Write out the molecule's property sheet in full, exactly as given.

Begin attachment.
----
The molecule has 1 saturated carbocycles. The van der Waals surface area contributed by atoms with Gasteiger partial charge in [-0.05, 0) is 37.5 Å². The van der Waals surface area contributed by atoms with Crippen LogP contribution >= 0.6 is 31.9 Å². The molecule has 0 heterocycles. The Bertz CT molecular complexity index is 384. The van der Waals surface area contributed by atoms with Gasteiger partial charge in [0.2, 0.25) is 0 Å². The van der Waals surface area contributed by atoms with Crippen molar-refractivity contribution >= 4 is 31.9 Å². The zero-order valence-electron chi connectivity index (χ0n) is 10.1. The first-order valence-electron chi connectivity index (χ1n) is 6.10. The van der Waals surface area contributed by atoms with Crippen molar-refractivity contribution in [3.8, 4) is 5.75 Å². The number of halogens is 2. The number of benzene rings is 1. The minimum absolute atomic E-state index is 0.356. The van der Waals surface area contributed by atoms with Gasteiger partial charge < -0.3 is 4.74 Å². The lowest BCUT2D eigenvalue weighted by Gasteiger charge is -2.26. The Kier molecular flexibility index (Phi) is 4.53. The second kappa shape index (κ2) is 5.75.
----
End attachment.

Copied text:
The molecule has 1 saturated carbocycles. The van der Waals surface area contributed by atoms with Gasteiger partial charge in [-0.05, 0) is 37.5 Å². The van der Waals surface area contributed by atoms with Crippen LogP contribution >= 0.6 is 31.9 Å². The molecule has 0 heterocycles. The Bertz CT molecular complexity index is 384. The van der Waals surface area contributed by atoms with Gasteiger partial charge in [0.2, 0.25) is 0 Å². The van der Waals surface area contributed by atoms with Crippen molar-refractivity contribution >= 4 is 31.9 Å². The zero-order valence-electron chi connectivity index (χ0n) is 10.1. The first-order valence-electron chi connectivity index (χ1n) is 6.10. The van der Waals surface area contributed by atoms with Crippen molar-refractivity contribution in [3.8, 4) is 5.75 Å². The number of halogens is 2. The number of benzene rings is 1. The minimum absolute atomic E-state index is 0.356. The van der Waals surface area contributed by atoms with Gasteiger partial charge < -0.3 is 4.74 Å². The lowest BCUT2D eigenvalue weighted by Gasteiger charge is -2.26. The Kier molecular flexibility index (Phi) is 4.53. The second kappa shape index (κ2) is 5.75.